Philly Garcia is a sports fan and barber based in Los Angeles, and his clients are not your average walk-in appointments. He is servicing some of the top athletes, making house calls to give the best of the best a fresh cut. With the coronavirus pandemic hitting, those in his field have taken a hit, unable to work as they used to, but Garcia found a creative way to stay working while also staying safe.

With an immunocompromised wife and daughter, and also wanting to take the virus seriously for the well being of others, he came up with the plan to wear a hazmat suit to cut hair. 

Garcia spoke to CBS Sports about how he landed on the idea and all the ways he is staying safe while cutting the hair of top athletes.

His process is about much more than just throwing on the suit, he uses a new one for each appointment as to not contaminate and has reduced the number of clients he works with a day, only seeing one or two people at the most. 

To ensure he is not contaminating anything when he removes the suit, he looked up videos that teach how to do it safely.

His wife signed off on the idea, his dad provided the suits and soon he was ready to be back in business.

Some of his clients in the past include Dallas Cowboys quarterback Dak PrescottNew York Giants running back Saquon Barkley and Los Angeles Rams cornerback Jalen Ramsey, but because no one is traveling now, he is only able to do local athletes. His clients since the pandemic have included LaMelo, LiAngelo, and Lonzo Ball, Danny Green and Troy Daniels.

Like most everyone during this time, athletes are in need of a haircut, and having someone in your life who is good with the scissors doesn't always turn out well.

With his phone lighting up with athletes in the area wanting a visit from the barber, Garcia decided if he was going to continue working, it would be in the safest way possible, no questions asked. 

When some insisted they were clear of the virus, Garcia was adamant about not taking chances saying, "I'm acting like everybody has it."

Garcia told his clients:

"Alright, if we're gonna do this, I'm gonna do it the right way. It's gonna look funny at first but it is what it is. We all got a good laugh out of it."

Showing up in the hazmat suit, even though the clients knew he would be arriving in it, caused laughter from all parties.

After the initial moments getting used to the suit, Garcia said it was business as usual. "It was actually hilarious because as much as they were laughing, I was laughing too," he said. "But as soon as the clippers went on, it was super normal."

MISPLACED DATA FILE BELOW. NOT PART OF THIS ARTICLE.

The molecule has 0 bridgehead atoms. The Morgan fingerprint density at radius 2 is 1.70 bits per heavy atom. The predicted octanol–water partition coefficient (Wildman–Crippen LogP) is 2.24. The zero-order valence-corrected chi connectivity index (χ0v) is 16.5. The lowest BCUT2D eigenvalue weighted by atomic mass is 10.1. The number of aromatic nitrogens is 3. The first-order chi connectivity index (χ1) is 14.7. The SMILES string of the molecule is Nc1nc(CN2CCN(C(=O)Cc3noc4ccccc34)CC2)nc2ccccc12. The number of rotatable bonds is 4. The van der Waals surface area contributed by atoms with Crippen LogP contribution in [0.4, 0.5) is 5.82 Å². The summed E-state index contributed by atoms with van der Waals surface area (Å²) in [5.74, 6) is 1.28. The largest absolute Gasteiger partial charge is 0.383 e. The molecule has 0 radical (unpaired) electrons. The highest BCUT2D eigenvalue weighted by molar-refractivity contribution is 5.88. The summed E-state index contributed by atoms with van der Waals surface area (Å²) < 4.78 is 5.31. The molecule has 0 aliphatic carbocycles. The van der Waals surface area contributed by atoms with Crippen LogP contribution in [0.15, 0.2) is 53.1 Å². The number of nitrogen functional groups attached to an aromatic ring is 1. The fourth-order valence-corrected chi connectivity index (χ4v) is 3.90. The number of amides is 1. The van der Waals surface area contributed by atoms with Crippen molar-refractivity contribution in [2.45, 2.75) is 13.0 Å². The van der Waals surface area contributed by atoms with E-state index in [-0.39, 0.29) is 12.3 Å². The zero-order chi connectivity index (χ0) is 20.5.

He said the athletes were not only glad he was able to give them a fresh cut, but glad he was taking so many precautions. "They were very thankful that I was taking it seriously, just as everybody should," Garcia said.

Philly Garcia

Garcia has been cutting hair for a little over a decade and has mingled with athletes in their own homes and at events like the NFL Draft. Building a relationship with the athletes and remembering that first and foremost they are regular people, just with tremendous athletic talent, is important to Garcia. 

Despite rubbing elbows with athletes, he doesn't get phased. "To be honest I don't get star-struck, because my dad always told me 'Act like you've been there,'" he said. "When you meet these people you realize they're just normal, regular people that have god-given abilities that allowed them to get on this platform and you appreciate it more than just being in awe of them."

Having famous clients has taught Garcia a lot. He takes advantage of having the opportunity to work with successful people and picks their brains about how they were able to get where they are today. Success doesn't just take talent, Garcia notes, saying, "Whatever got them there besides talent, it has to be hard work, and why wouldn't you dig in deep with somebody's brain."

Garcia always gets something from his time with the athletes. "When they're in your chair they're on your time, and you don't want to push that time but you want to take advantage of that time in a respectful manner," he explained.

It's not just listening that allows Garcia to take something valuable away from each appointment, he learns from their actions as well. Garcia has also watched many of the athletes he's known for a long time rise to fame. "Sometimes it's not asking them, sometimes it's just witnessing," he said. 

He has a different relationship with each client, some he talks to about faith, some discuss their other hobbies like photography, some he sparks random debates with and often he talks about music, but one constant is he is always laughing and having a good time with them. 

Garcia is nowhere close to working at full capacity due to the coronavirus and is looking forward to reuniting and catching up with all his clients. For now, Garcia says he's talking it week by week, with enough hazmat suits to last him for a while.